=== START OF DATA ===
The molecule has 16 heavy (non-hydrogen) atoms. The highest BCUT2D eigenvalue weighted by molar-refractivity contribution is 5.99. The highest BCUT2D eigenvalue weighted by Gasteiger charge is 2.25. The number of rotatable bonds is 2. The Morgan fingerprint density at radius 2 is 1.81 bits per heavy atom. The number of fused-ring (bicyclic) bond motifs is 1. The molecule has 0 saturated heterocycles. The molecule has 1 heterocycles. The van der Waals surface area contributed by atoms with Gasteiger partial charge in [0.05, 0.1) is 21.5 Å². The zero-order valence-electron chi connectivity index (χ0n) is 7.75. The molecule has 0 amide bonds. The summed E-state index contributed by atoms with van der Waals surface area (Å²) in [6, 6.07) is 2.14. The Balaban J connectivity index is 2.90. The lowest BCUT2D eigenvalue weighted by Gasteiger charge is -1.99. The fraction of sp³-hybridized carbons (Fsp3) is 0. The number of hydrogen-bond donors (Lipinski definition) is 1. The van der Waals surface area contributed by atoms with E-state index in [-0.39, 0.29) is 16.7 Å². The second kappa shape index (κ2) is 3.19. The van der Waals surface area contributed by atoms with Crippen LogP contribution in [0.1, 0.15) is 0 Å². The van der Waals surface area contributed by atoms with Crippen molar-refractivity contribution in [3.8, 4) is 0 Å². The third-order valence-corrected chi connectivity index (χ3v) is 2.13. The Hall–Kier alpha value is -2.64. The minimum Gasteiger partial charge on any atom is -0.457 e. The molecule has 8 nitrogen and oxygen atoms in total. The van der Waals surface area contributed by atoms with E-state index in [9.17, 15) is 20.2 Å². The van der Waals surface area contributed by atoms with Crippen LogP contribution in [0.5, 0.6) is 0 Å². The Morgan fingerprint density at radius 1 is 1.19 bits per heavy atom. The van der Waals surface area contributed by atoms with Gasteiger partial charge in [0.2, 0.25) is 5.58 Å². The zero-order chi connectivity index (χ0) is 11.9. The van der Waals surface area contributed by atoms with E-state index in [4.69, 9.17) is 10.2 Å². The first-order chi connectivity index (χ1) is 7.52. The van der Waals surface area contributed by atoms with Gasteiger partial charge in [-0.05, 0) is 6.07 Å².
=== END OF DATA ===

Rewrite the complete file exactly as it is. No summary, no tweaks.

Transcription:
The molecule has 16 heavy (non-hydrogen) atoms. The highest BCUT2D eigenvalue weighted by molar-refractivity contribution is 5.99. The highest BCUT2D eigenvalue weighted by Gasteiger charge is 2.25. The number of rotatable bonds is 2. The Morgan fingerprint density at radius 2 is 1.81 bits per heavy atom. The number of fused-ring (bicyclic) bond motifs is 1. The molecule has 0 saturated heterocycles. The molecule has 1 heterocycles. The van der Waals surface area contributed by atoms with Gasteiger partial charge in [0.05, 0.1) is 21.5 Å². The zero-order valence-electron chi connectivity index (χ0n) is 7.75. The molecule has 0 amide bonds. The summed E-state index contributed by atoms with van der Waals surface area (Å²) in [6, 6.07) is 2.14. The Balaban J connectivity index is 2.90. The lowest BCUT2D eigenvalue weighted by Gasteiger charge is -1.99. The fraction of sp³-hybridized carbons (Fsp3) is 0. The number of hydrogen-bond donors (Lipinski definition) is 1. The van der Waals surface area contributed by atoms with E-state index in [-0.39, 0.29) is 16.7 Å². The second kappa shape index (κ2) is 3.19. The van der Waals surface area contributed by atoms with Crippen LogP contribution in [0.1, 0.15) is 0 Å². The van der Waals surface area contributed by atoms with Crippen molar-refractivity contribution in [3.8, 4) is 0 Å². The third-order valence-corrected chi connectivity index (χ3v) is 2.13. The Hall–Kier alpha value is -2.64. The minimum Gasteiger partial charge on any atom is -0.457 e. The molecule has 8 nitrogen and oxygen atoms in total. The van der Waals surface area contributed by atoms with E-state index in [9.17, 15) is 20.2 Å². The van der Waals surface area contributed by atoms with Crippen LogP contribution in [0.5, 0.6) is 0 Å². The Morgan fingerprint density at radius 1 is 1.19 bits per heavy atom. The van der Waals surface area contributed by atoms with Gasteiger partial charge in [0.2, 0.25) is 5.58 Å². The zero-order chi connectivity index (χ0) is 11.9. The van der Waals surface area contributed by atoms with E-state index in [4.69, 9.17) is 10.2 Å². The first-order chi connectivity index (χ1) is 7.52. The van der Waals surface area contributed by atoms with Gasteiger partial charge in [-0.05, 0) is 6.07 Å².